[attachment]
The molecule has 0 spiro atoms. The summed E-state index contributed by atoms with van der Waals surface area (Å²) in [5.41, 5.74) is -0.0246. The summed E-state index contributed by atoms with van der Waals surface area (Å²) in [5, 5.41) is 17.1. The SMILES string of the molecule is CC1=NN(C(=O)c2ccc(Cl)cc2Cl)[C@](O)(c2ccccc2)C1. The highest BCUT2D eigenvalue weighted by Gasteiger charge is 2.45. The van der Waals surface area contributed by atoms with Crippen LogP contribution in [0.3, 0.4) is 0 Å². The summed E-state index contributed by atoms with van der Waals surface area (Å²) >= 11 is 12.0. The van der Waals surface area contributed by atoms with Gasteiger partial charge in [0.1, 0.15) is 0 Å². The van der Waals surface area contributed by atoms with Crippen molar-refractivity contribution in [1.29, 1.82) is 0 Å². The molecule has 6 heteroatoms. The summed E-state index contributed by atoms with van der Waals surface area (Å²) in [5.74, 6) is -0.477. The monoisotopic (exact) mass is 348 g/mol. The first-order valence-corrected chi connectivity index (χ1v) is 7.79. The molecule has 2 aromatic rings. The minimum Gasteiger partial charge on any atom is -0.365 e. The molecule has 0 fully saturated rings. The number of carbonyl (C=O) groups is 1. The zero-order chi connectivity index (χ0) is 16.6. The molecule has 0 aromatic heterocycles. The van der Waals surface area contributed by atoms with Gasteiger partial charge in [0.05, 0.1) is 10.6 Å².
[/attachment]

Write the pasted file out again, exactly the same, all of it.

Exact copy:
The molecule has 0 spiro atoms. The summed E-state index contributed by atoms with van der Waals surface area (Å²) in [5.41, 5.74) is -0.0246. The summed E-state index contributed by atoms with van der Waals surface area (Å²) in [5, 5.41) is 17.1. The SMILES string of the molecule is CC1=NN(C(=O)c2ccc(Cl)cc2Cl)[C@](O)(c2ccccc2)C1. The highest BCUT2D eigenvalue weighted by Gasteiger charge is 2.45. The van der Waals surface area contributed by atoms with Crippen LogP contribution in [0.3, 0.4) is 0 Å². The summed E-state index contributed by atoms with van der Waals surface area (Å²) >= 11 is 12.0. The van der Waals surface area contributed by atoms with Gasteiger partial charge in [0.1, 0.15) is 0 Å². The van der Waals surface area contributed by atoms with Crippen molar-refractivity contribution in [1.29, 1.82) is 0 Å². The molecule has 6 heteroatoms. The summed E-state index contributed by atoms with van der Waals surface area (Å²) in [5.74, 6) is -0.477. The monoisotopic (exact) mass is 348 g/mol. The first-order valence-corrected chi connectivity index (χ1v) is 7.79. The molecule has 2 aromatic rings. The minimum Gasteiger partial charge on any atom is -0.365 e. The molecule has 0 fully saturated rings. The number of carbonyl (C=O) groups is 1. The zero-order chi connectivity index (χ0) is 16.6. The molecule has 0 aromatic heterocycles. The van der Waals surface area contributed by atoms with Gasteiger partial charge in [0.05, 0.1) is 10.6 Å².